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A child support order is meant to minimize the negative financial impact a divorce or other split might have on a separating couple’s children. These orders require each parent to make some contribution to the financial support needed to raise their kids.
If you’re a parent going through a break-up or divorce, you will need to learn how Virginia law determines who will pay child support, how the amount of those payments is determined, and other important legal considerations.
In a Virginia child support case, deciding who pays child support is determined by a complex formula. The child support calculation factors into it the income of each party, the number of children and the custody and visitation arrangements. In addition, the court may add on the costs of health care coverage, dental coverage, and child-care costs.
Generally speaking, noncustodial parents contribute basic child support. However, it could be that a custodial parent contributes to costs such as child care or health care.
You may think it’s obvious what your income is: the money you get from your job. However, this may not tell the whole story, and a court will take many different things into account when determining how much you need to pay in child support. These factors may include:
It should be noted, however, that when you calculate your income, you do not need to include income from public assistance and social services programs, some social security benefits, any child support you receive, or income from secondary employment if certain conditions are met.
There are also some things that may be deducted from your income, including spousal support you pay and one-half of self-employment taxes you pay. Any spousal support you receive should be included in your income.
After you determine your total income, you can enter it into the calculator above, along with the number of children who will be included in the order. The calculator uses a table provided by Virginia law to give you an idea of what you will likely be responsible for.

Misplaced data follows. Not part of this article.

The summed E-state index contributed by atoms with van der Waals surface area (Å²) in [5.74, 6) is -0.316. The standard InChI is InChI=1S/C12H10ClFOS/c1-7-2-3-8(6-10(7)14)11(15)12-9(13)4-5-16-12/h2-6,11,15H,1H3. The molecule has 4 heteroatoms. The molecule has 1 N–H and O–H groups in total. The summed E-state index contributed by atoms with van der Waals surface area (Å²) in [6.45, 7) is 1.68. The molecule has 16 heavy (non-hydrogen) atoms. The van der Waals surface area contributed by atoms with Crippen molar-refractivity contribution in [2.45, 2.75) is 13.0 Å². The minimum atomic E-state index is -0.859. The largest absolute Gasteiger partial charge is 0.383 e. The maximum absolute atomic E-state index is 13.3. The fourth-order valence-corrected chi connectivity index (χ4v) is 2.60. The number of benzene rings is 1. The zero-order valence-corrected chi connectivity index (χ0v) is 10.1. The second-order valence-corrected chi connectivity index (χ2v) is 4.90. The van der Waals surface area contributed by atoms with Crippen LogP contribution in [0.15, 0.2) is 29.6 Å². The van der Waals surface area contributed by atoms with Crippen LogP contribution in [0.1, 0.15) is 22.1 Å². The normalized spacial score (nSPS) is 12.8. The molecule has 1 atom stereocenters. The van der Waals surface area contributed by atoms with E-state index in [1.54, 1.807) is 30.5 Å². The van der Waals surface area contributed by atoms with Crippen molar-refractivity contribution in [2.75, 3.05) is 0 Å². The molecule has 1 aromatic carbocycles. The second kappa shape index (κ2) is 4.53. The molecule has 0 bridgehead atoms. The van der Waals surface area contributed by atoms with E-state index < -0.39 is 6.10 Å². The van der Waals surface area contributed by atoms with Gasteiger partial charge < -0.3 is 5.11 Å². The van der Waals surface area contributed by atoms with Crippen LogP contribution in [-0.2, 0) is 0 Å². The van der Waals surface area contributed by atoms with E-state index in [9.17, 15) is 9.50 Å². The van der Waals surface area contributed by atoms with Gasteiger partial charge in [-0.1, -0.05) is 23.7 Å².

It is critical to note, however, that the amount provided by the calculator is not set in stone. Your judge will give you the exact amount, taking into consideration certain factors specific to your circumstances.
In Virginia, a court order will often set up the child support payments, but this is not always the case. The department of social services also has the power to do this, but the end result has the same effect as the court process.
Additionally, if you’re receiving public assistance, you may not have to submit an application on your own— the Division of Child Support Enforcement, or DCSE, will do so on your behalf in most cases.
Under Virginia law, you may be able to change or modify your child support amount after the court orders it. You can ask the court to modify your obligation if you have experienced a material change in circumstances that affects your ability to pay; however, quitting the secondary employment you took to help with arrears does not count as a material change for these purposes.
In cases where your support is based on shared custody, if one parent fails to exercise their custody or visitation, the court will presume that your support obligation should change. This means the parent who is not exercising visitation or custody will be required to explain to the court why this should not affect the amount of child support.
If you have children and you’re facing divorce, separation, or paternity issues, you will have to figure out how your children will be financially supported. Conflicts often arise in determining custody, calculating a parent’s income, establishing a child’s paternity, and enforcing court-ordered child support.
Virginia offers several different child support services for mothers and/or fathers wishing to establish paternity, including low-cost DNA testing through the Division of Child Support Enforcement in addition to several private testing providers.
You can get started on your child support paperwork today by downloading the necessary forms from the Virginia Dept. of Social Services. The state also provides a child support guidelines worksheet to help parents reach a settlement.
This article is intended to be helpful and informative. But even common legal matters can become complex and stressful. A qualified child support lawyer can address your particular legal needs, explain the law, and represent you in court. Take the first step now and contact a local child support attorney to discuss your specific legal situation.
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